Context: Familial hypocalciuric hypercalcemia (FHH) is a genetically heterogeneous condition resembling primary hyperparathyroidism (PHPT) but not curable by surgery; FHH types 1, 2, and 3 are due to loss-of-function mutations of the CASR, GNA11, or AP2S1 genes, respectively.
Objective: This study aimed to compare the phenotypes of patients with genetically proven FHH types 1 or 3 or PHPT.
Design, setting, and patients: This was a mutation analysis in a large cohort, a cross-sectional comparison of 52 patients with FHH type 1, 22 patients with FHH type 3, 60 with PHPT, and 24 normal adults.
Intervention: There were no interventions.
Main outcome measures: Abnormalities of the CASR, GNA11, and AP2S1 genes, blood calcium, phosphate, and PTH concentrations, urinary calcium excretion were measured.
Results: In 133 families, we detected 101 mutations in the CASR gene, 68 of which were previously unknown, and in 19 families, the three recurrent AP2S1 mutations. No mutation was detected in the GNA11 gene. Patients with FHH type 3 had higher plasma calcium concentrations than patients with FHH type 1, despite having similar PTH concentrations and urinary calcium excretion. Renal tubular calcium reabsorption levels were higher in patients with FHH type 3 than in those with FHH type 1. Plasma calcium concentration was higher whereas PTH concentration and urinary calcium excretion were lower in FHH patients than in PHPT patients. In patients with FHH or PHPT, all data groups partially overlapped.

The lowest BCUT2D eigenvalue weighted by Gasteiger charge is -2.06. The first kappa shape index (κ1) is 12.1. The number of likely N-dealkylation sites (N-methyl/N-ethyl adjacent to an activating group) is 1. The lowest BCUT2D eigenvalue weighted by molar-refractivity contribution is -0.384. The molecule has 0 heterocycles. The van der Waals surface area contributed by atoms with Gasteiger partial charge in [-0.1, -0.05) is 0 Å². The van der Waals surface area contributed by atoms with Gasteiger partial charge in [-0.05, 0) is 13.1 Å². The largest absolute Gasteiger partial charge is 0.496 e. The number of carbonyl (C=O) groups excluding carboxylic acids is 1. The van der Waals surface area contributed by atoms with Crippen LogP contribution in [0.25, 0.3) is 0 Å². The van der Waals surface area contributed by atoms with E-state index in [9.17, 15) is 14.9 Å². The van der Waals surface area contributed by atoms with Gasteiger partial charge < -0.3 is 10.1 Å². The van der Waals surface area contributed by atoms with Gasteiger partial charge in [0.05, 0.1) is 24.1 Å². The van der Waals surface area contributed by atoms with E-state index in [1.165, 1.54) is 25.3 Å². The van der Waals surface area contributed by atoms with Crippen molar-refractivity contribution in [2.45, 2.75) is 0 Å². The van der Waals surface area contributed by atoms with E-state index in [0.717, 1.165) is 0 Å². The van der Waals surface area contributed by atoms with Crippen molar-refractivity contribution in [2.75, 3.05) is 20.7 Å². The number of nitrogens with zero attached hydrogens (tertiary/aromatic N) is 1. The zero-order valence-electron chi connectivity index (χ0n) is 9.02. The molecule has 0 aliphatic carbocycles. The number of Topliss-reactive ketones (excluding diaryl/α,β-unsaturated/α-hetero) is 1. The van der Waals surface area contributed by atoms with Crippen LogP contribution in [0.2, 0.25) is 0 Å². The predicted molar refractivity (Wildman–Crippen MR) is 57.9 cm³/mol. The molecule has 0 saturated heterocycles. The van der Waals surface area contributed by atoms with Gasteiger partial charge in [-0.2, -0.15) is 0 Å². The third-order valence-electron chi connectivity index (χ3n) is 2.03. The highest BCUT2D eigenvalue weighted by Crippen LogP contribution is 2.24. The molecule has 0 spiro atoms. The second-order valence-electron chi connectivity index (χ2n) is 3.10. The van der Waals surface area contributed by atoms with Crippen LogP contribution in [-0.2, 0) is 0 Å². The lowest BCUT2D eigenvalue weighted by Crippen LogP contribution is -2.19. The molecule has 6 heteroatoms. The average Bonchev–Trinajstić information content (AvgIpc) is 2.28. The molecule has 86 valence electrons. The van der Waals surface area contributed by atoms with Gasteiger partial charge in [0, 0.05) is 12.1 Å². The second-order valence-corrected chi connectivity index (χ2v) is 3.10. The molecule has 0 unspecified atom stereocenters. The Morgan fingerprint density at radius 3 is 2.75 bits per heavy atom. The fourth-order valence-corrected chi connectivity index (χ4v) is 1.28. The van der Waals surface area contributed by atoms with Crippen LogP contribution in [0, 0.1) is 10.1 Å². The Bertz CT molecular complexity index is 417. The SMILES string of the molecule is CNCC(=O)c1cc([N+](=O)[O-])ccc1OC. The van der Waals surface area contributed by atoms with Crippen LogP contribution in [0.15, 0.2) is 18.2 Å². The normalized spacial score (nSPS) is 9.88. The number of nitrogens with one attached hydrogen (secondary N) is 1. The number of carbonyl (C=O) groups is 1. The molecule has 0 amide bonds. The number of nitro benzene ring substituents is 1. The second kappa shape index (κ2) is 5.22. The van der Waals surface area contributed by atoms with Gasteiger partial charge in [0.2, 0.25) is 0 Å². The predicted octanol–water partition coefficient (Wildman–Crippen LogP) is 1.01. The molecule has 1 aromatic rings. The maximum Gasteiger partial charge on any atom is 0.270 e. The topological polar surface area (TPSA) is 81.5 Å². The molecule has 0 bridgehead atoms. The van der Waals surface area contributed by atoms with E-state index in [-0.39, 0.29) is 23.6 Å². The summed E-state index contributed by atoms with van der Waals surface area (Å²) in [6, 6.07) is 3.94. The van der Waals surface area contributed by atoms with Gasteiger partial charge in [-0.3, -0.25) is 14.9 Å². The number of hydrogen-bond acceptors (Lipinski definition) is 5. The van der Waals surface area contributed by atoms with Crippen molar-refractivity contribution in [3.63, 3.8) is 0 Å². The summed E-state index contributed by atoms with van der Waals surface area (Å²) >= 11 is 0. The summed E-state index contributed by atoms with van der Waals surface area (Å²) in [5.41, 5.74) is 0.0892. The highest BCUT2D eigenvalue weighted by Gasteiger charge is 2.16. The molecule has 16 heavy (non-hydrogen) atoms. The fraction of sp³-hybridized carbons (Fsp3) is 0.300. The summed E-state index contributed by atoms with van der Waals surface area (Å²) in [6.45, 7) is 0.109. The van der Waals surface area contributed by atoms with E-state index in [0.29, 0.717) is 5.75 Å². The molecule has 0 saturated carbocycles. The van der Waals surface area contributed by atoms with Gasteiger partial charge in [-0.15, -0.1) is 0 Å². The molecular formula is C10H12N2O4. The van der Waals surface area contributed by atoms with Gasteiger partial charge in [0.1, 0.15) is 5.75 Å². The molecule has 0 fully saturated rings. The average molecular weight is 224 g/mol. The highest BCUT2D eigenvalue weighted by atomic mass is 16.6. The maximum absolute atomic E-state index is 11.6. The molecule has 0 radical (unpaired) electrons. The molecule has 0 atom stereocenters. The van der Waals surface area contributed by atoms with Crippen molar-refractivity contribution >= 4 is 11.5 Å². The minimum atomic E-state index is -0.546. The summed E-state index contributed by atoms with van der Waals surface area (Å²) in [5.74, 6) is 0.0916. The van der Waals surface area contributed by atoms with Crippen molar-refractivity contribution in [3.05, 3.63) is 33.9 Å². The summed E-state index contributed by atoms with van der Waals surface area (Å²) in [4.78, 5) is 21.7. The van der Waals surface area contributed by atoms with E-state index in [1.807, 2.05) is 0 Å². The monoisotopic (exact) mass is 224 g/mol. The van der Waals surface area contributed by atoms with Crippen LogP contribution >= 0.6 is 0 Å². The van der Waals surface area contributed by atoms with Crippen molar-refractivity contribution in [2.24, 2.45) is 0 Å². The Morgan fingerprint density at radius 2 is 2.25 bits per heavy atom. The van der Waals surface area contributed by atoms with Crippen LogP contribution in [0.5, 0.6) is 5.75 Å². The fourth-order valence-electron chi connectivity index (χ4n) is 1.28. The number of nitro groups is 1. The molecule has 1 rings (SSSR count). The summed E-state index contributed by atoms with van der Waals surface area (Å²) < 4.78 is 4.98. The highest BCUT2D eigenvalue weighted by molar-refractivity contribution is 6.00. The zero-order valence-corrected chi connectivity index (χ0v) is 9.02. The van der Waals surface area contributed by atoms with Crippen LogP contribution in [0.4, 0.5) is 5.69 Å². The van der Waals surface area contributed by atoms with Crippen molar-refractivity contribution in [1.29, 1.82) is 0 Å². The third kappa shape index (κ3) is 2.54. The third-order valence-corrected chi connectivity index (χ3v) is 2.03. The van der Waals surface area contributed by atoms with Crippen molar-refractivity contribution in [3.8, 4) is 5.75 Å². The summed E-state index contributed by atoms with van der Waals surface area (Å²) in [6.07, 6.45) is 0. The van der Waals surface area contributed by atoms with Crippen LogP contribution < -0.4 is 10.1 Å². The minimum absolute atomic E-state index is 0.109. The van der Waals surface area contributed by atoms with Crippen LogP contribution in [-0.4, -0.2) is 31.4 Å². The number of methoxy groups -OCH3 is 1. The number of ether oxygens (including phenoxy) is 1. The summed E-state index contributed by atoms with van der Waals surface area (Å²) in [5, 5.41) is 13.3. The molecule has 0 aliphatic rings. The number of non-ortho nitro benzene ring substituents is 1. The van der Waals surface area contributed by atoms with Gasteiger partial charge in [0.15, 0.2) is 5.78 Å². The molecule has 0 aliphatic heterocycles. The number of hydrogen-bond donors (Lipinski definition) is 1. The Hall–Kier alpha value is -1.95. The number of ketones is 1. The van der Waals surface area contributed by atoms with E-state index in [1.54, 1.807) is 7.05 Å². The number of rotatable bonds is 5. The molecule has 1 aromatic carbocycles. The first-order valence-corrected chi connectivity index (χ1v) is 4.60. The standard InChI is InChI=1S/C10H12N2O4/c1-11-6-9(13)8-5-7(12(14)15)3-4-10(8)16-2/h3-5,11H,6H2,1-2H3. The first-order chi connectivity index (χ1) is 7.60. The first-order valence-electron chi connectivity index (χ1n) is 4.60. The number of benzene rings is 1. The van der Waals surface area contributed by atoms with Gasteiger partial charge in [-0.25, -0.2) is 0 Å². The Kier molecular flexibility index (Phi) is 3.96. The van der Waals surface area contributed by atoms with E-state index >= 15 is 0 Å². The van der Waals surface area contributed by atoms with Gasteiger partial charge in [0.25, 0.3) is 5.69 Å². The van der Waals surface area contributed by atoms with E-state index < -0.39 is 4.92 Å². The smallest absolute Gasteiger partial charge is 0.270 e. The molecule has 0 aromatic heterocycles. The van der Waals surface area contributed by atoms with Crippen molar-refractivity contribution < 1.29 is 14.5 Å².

Conclusion: In our population, AP2S1 mutations affect calcium homeostasis more severely than CASR mutations. Due to overlap, the risk of confusion between FHH and PHPT is high.